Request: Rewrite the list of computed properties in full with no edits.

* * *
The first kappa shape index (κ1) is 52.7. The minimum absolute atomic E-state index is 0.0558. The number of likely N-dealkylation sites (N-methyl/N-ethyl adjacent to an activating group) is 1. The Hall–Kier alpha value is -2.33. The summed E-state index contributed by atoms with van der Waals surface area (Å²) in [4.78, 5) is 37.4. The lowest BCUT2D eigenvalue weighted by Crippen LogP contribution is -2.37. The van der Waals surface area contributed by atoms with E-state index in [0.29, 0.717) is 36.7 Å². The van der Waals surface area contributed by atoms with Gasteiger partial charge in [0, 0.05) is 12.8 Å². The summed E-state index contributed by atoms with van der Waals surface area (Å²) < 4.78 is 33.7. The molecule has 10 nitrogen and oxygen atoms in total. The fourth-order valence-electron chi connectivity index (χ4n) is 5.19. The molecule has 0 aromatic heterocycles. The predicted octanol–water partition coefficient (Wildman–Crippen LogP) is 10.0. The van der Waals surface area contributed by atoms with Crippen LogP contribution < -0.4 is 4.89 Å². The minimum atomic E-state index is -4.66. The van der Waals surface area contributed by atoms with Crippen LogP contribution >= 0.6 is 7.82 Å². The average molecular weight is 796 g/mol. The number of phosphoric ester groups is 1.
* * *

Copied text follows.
The first kappa shape index (κ1) is 52.7. The minimum absolute atomic E-state index is 0.0558. The number of likely N-dealkylation sites (N-methyl/N-ethyl adjacent to an activating group) is 1. The Hall–Kier alpha value is -2.33. The summed E-state index contributed by atoms with van der Waals surface area (Å²) in [4.78, 5) is 37.4. The lowest BCUT2D eigenvalue weighted by Crippen LogP contribution is -2.37. The van der Waals surface area contributed by atoms with E-state index in [0.29, 0.717) is 36.7 Å². The van der Waals surface area contributed by atoms with Gasteiger partial charge in [0, 0.05) is 12.8 Å². The summed E-state index contributed by atoms with van der Waals surface area (Å²) < 4.78 is 33.7. The molecule has 10 nitrogen and oxygen atoms in total. The fourth-order valence-electron chi connectivity index (χ4n) is 5.19. The molecule has 0 aromatic heterocycles. The predicted octanol–water partition coefficient (Wildman–Crippen LogP) is 10.0. The van der Waals surface area contributed by atoms with Crippen LogP contribution < -0.4 is 4.89 Å². The minimum atomic E-state index is -4.66. The van der Waals surface area contributed by atoms with Crippen LogP contribution >= 0.6 is 7.82 Å². The average molecular weight is 796 g/mol. The number of phosphoric ester groups is 1.